It has been a busy week in football as the 2013 season draws to a close and various teams fiercely competed for different accolades both at the local and international scenes. There were accusations of biased referees, offside goals that should have been disallowed, players biting each other, players diving to get penalties, some throwing balls at one another at some high level tournaments. This led me to think about the case for using technology in the officiating of football matches as has been done in other sport for a while now.
The argument has been going on for so long now in the world of football between traditionalists and modern day perfectionist regarding the role, if any, technology should play during football matches. Traditionalists in the form of Sepp Blatter and Michel Platini have consistently argued against the use of tech and being in position of power have thus far successfully upended efforts by others to introduce technologies like goalline technology.
Tight offsides, dubious goals, racism and violence in blind spots of the pitch, missile throwing and supporters haggling players, handballs, bookings etc… all make a case for technology. Most of time the match officials’ eyes are on the ball and their attention is normally confined to those players who are in the vicinity of play. Some players like Liverpool’s Luis Suarez have now made it a habit to capitalize on these blind spots. He was found guilty of racially abusing another player and recently bit another on the arm. There are certain laws which prevent a referee from retrospectively issuing a card to a player if he or his on field officials did not witness the event. This is despite the advances in technology that can instantly provide evidence of the report, witnessed or not.
The traditionalists’ argument has been that the use of technology will lead to frequent interruptions in play as officials consult various technologies to verify a decision. Whilst this would be true if excessive reliance were to be placed on technology, this does not explain why FIFA has not accepted technologies that do not require stoppage of play to work for example goal line technology. This gives credence to the allegation that at least some of their reluctance is rooted in the fear of change, rather than actual logic.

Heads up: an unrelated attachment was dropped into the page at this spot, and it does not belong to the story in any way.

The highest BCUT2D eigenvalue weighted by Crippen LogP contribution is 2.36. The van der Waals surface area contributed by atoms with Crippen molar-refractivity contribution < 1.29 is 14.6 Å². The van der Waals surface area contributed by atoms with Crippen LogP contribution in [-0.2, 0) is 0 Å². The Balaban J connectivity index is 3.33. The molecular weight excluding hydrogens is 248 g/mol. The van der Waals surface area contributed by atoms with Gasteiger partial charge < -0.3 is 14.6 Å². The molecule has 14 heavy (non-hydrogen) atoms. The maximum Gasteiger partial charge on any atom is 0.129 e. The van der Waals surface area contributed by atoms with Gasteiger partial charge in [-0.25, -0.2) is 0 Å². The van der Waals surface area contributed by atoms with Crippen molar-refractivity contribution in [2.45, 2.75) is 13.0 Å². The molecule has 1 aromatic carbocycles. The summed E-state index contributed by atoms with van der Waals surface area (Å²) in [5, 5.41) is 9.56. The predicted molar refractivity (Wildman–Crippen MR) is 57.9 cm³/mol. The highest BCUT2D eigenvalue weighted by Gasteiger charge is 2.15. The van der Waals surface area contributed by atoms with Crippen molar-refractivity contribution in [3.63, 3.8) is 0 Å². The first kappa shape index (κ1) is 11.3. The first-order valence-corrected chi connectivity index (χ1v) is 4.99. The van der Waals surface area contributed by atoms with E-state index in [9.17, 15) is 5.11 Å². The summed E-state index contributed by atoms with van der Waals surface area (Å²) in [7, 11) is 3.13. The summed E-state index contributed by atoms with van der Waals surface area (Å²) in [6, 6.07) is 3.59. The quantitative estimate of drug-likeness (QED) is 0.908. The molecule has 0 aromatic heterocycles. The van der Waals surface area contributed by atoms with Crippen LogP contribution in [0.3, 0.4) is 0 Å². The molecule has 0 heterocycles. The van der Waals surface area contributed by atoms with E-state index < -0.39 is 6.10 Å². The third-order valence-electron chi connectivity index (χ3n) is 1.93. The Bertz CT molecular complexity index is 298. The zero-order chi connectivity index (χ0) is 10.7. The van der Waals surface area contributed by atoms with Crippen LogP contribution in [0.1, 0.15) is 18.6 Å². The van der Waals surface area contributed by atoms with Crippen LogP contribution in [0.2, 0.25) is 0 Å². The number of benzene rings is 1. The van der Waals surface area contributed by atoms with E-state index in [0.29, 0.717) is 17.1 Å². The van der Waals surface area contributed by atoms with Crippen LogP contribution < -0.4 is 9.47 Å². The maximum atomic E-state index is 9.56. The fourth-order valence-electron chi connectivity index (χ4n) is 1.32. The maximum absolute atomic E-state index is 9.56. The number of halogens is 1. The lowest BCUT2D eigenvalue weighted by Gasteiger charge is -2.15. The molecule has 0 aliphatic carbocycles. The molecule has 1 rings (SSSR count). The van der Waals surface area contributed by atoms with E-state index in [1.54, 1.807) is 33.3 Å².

In cricket various decision making tools have existed under the auspices of the Decision Review System. DRS as it is known, is not used to supplant the umpire, the equivalent of a referee, rather it is used to aid his decision making and in eliminating howlers-obviously wrong decision making. The system is otherwise ignored during play and it is only used in two instances: when the umpire is not sure in a critical marginal decision or when an aggrieved player formally appeals. Given that players are likely to be tempted to appeal every time a decision goes against them each team’s appeals are limited to two. Whenever a player’s appeal is unsuccessful the team loses an appeal. This is meant to discourage frivolous appeals and prevent needless disruption of play.
A similar system could be designed and implemented in football where an appeal by each team is limited to one appeal which can only be instigated by the captain. The team would only lose the appeal if it was unsuccessful. Officials could also be allowed to consult a replay for example to determine if a player dived or confirm a score was not actually an offside. Steps need to be taken however to make sure that this is not habitually done to the detriment of the spontaneous nature of the game.
Like with DRS, which the Indian Cricket Board dislikes, technology has its disadvantages. Poorer football associations like ZIFA which have a shoestring budget might not be able to afford it. Also there are different types of technology which serve the same purpose it would be difficult to determine which to use. For example there are two very different goal line technologies which have been proposed. FIFA could mitigate these problems by funding the purchase of technology and providing a standard to be adopted when choosing which technology to adopt. There is also a very real risk that play would be significantly delayed if a perfectionist referee were to overly consult the technology.
As the Indian cricket board has pointed out, the technology itself is not a 100% accurate as the use of DRS in cricket has proved. Sometimes these inaccuracies stem from the fact that human interpretation of the results is often necessary even if technology is used. For example when making a marginal offside decision it can be difficult to make the call. In cricket this has been solved by saying the original decision stays for instance if the referee had decided it was a goal and technology cannot conclusively prove it was an offside the goal remains. The unfortunate result is the team loses its appeal as well. This could result in the team being unable to appeal an obviously wrong decision.
The debate about technology in football will probably go on for a long time but in the meantime the implementation of technology could be piloted at smaller events so that its usage could be perfected for the future adoption in the premium games. Technology can be advantageous and desirable provided a way is found around some of the problems its implementation might bring.
Image credit: Tony Namate
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